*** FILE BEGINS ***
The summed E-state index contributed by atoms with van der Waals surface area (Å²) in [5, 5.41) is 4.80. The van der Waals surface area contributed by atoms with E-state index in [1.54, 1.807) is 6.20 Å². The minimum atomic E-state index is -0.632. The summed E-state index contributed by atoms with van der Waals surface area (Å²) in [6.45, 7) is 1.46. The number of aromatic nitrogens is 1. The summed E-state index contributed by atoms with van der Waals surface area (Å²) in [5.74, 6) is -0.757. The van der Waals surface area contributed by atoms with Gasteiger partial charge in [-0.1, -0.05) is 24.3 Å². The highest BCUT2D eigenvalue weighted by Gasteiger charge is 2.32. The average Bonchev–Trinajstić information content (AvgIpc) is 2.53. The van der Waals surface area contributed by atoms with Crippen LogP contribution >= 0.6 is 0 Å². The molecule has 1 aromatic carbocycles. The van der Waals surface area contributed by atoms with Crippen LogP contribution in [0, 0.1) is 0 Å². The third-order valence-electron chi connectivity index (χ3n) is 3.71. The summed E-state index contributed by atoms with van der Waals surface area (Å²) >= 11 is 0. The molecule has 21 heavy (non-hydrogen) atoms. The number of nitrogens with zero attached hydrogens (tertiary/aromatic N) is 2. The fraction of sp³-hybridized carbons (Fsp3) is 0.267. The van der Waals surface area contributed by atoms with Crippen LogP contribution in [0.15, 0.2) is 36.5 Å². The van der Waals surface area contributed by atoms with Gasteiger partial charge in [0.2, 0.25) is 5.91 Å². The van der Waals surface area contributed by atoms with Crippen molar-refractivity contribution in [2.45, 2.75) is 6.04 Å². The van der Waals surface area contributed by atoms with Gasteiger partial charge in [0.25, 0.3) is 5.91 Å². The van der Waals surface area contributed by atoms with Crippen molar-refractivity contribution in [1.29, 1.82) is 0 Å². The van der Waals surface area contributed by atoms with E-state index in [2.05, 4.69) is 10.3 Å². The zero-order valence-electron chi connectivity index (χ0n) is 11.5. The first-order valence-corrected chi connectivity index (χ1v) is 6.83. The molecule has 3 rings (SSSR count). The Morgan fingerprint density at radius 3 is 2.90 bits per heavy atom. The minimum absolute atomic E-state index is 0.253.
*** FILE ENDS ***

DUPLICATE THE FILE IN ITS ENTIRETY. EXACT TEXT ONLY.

The summed E-state index contributed by atoms with van der Waals surface area (Å²) in [5, 5.41) is 4.80. The van der Waals surface area contributed by atoms with E-state index in [1.54, 1.807) is 6.20 Å². The minimum atomic E-state index is -0.632. The summed E-state index contributed by atoms with van der Waals surface area (Å²) in [6.45, 7) is 1.46. The number of aromatic nitrogens is 1. The summed E-state index contributed by atoms with van der Waals surface area (Å²) in [5.74, 6) is -0.757. The van der Waals surface area contributed by atoms with Gasteiger partial charge in [-0.1, -0.05) is 24.3 Å². The highest BCUT2D eigenvalue weighted by Gasteiger charge is 2.32. The average Bonchev–Trinajstić information content (AvgIpc) is 2.53. The van der Waals surface area contributed by atoms with Crippen LogP contribution >= 0.6 is 0 Å². The molecule has 1 aromatic carbocycles. The van der Waals surface area contributed by atoms with Crippen LogP contribution in [0, 0.1) is 0 Å². The third-order valence-electron chi connectivity index (χ3n) is 3.71. The summed E-state index contributed by atoms with van der Waals surface area (Å²) >= 11 is 0. The molecule has 21 heavy (non-hydrogen) atoms. The number of nitrogens with zero attached hydrogens (tertiary/aromatic N) is 2. The fraction of sp³-hybridized carbons (Fsp3) is 0.267. The van der Waals surface area contributed by atoms with Crippen LogP contribution in [0.15, 0.2) is 36.5 Å². The van der Waals surface area contributed by atoms with Gasteiger partial charge in [0.2, 0.25) is 5.91 Å². The van der Waals surface area contributed by atoms with Crippen molar-refractivity contribution in [2.45, 2.75) is 6.04 Å². The van der Waals surface area contributed by atoms with Gasteiger partial charge in [0.25, 0.3) is 5.91 Å². The van der Waals surface area contributed by atoms with Crippen molar-refractivity contribution in [1.29, 1.82) is 0 Å². The van der Waals surface area contributed by atoms with E-state index in [2.05, 4.69) is 10.3 Å². The zero-order valence-electron chi connectivity index (χ0n) is 11.5. The first-order valence-corrected chi connectivity index (χ1v) is 6.83. The molecule has 3 rings (SSSR count). The Morgan fingerprint density at radius 3 is 2.90 bits per heavy atom. The minimum absolute atomic E-state index is 0.253.